Spanish National Cancer Research Center
Prof. Valencia is ViceDirector of Basic Research and Director of the Structural Biology and Biocomputing Programme at the Spanish National Cancer Research Centre (CNIO). He is also Director of Spanish Bioinformatics Institute (INB-ISCIII).
Valencia is a biologist with formal training in population genetics and biophysics (U. Complutense, Madrid 1982) and Ph.D. in Molecular Biology (U. Autónoma, Madrid 1988). He was postdoc in the group of Chris Sander (EMBL Heidelberg, 1989-2004). His research is based on the use of computation for the analysis of large collection of genomic information with particular emphasis in the study of protein families and protein interaction networks. In this context, Prof Valencia has dedicated considerable efforts to the development of methods in different area of bioinformatics, from comparative genomics to text mining. His recent work focuses in the area of cancer (epi)genomics, tumour evolution and precision medicine.
Alfonso Valencia has published more than 300 articles with an H-index over 55 (his Google Scholar profile has an h-index of 75, index i10 of 223).
Prof. Valencia is founder and elected Fellow of the International Society for Computational Biology (ISCB). In 2013 he was elected presiden of ISCB for the period 2014-17. He is elected member of the European Molecular Biology Organization (EMBO), founder member of the Science and Art “e-biolab” and “estudioSymbiotic” initiative and Professor Honoris Causa of the Danish Technical University DTU.
He has been involved with several institutions as member of Advisory Boards including EMBL, BioZentrum U. Basel, Swiss Institute for Bioinformatics, Bioinformatics-Curie Institute, KU Lueven Center for Human Genetics and Interpro database. As Executive Editor of “Bioinformatics” (2006-), published by OUP, he has promoted the development of computational technologies in areas of molecular biology and biomedicine.
Computational Biology and Big Data: Challenges and Opportunities. (slides)
Technology is influencing the development of all areas from Biomedicine to Ecology and transforming Biology in a quantitative science. This accelerated technical progression is reflected in the rapid succession of keywords that went in the 20 years from “genomics” to “proteomics”, “systems biology” and “synthetic biology” to the current “big data”. All of them paving the way to deciphering the function biological systems, from cells to ecosystems, based on the integration of data on genomes, proteomes, metabolomes, environments and conditions.
A promising future that is limited by: a) the current computational technologies for handling large, complex and heterogeneous and in many cases low quality data, and b) very important, the insufficiency of the biological knowledge necessary to interpret the results.
University of Alabama at Birmingham
Professor Jonas S Almeida is the Director of the Division in Informatics of the Department of Pathology of the University Alabama at Birmingham (UAB), working on integrative personalized medicine applications.
His current research is centered on the conjugation of semantic web abstractions and distributed cloud computing approaches by bioinformatic applications in the pervasive WebPlatform. The use of computational statistics at the intersection of those two fields now gets a fancy new name, BigData Science, which is also the focus of his educational and service activities. This work pulls together threads from past, and ongoing, work on mathematical modeling and machine learning, at a time when these fields are challenged by the increasingly data driven nature of modern Biomedical research.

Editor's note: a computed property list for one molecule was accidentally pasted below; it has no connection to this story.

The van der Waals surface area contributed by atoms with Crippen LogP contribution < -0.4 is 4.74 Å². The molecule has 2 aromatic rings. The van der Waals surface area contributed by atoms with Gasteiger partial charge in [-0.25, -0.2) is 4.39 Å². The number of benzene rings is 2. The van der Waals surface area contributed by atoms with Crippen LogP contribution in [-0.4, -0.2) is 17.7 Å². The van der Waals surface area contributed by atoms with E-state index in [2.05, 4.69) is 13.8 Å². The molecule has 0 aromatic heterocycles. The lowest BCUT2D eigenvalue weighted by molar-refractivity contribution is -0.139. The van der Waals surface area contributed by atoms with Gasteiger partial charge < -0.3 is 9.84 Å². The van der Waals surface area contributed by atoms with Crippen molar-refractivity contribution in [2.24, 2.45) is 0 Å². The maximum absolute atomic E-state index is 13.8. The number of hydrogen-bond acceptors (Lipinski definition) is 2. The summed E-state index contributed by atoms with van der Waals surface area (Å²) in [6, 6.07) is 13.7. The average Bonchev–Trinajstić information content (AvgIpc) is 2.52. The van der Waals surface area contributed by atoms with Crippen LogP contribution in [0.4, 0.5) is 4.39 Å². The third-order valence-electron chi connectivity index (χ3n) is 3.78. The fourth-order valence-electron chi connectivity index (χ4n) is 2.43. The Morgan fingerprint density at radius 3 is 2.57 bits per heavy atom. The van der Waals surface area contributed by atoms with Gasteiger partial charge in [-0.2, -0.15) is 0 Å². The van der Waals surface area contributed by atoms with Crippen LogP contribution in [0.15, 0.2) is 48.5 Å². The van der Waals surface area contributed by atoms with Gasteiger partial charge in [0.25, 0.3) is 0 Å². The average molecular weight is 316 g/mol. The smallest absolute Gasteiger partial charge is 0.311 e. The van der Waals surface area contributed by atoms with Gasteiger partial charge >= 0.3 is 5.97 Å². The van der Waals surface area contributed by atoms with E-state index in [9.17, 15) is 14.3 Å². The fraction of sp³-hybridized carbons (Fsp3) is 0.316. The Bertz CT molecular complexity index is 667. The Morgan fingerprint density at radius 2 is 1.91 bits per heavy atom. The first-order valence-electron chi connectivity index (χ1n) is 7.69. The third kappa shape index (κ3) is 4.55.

Jonas S. Almeida was first trained as a Plant Biologist (BS) in his native Portugal and went on to pursue a graduate program in Biological Engineering (PhD 1995) which then led to a string of faculty appointments in Chemical Engineering (1996-2000, Assistant Professor, University of Lisbon), Biostatistics (2001-2005, Associate Professor, Medical University of South Carolina), Bioinformatics and Computational Biology (2006-2010, Professor, University of Texas MDAnderson Cancer Center). This trajectory, with a trail of 145+ peer reviewed manuscripts, reflects an interest in quantitative Biology in all of its components – experimentation, engineering, mathematical modelling, computational statistics and more recently software engineering. His Google Scholar profile has an h-index of 43, i10-index of 98.
The emergence of the Web Computer: an hands-on view from the trenches of Computational Pathology. (slides)
The need to contextualize data about an experiment or a patient is increasingly achieved with reference to Big Data resources such as The Cancer Genome Atlas (TCGA). This exercise faces numerous obstacles, from the logistics of traversing a very large and constantly growing data set (the number of files hosted by TCGA doubles every 7 months) to the protection of patient privacy. It also includes an absolute need for “weak AI” to reach domain experts increasingly immersed in mobile platforms. These challenges are not unique to Biomedicine but are, in many regards, particularly difficult to meet in this domain. Correspondingly, the pursuit of solutions is part of the core mission of the new sub-discipline of Computational Pathology. This presentation will overview early stage solutions with applications ranging from image analysis in cytology to the personalization of cancer treatment. These illustrative applications will be used as part of an argument for the central role played by Web Technologies, with particular emphasis on Semantic Web frameworks and code distribution directly to the ubiquitous Web Platform supported by the modern web browser.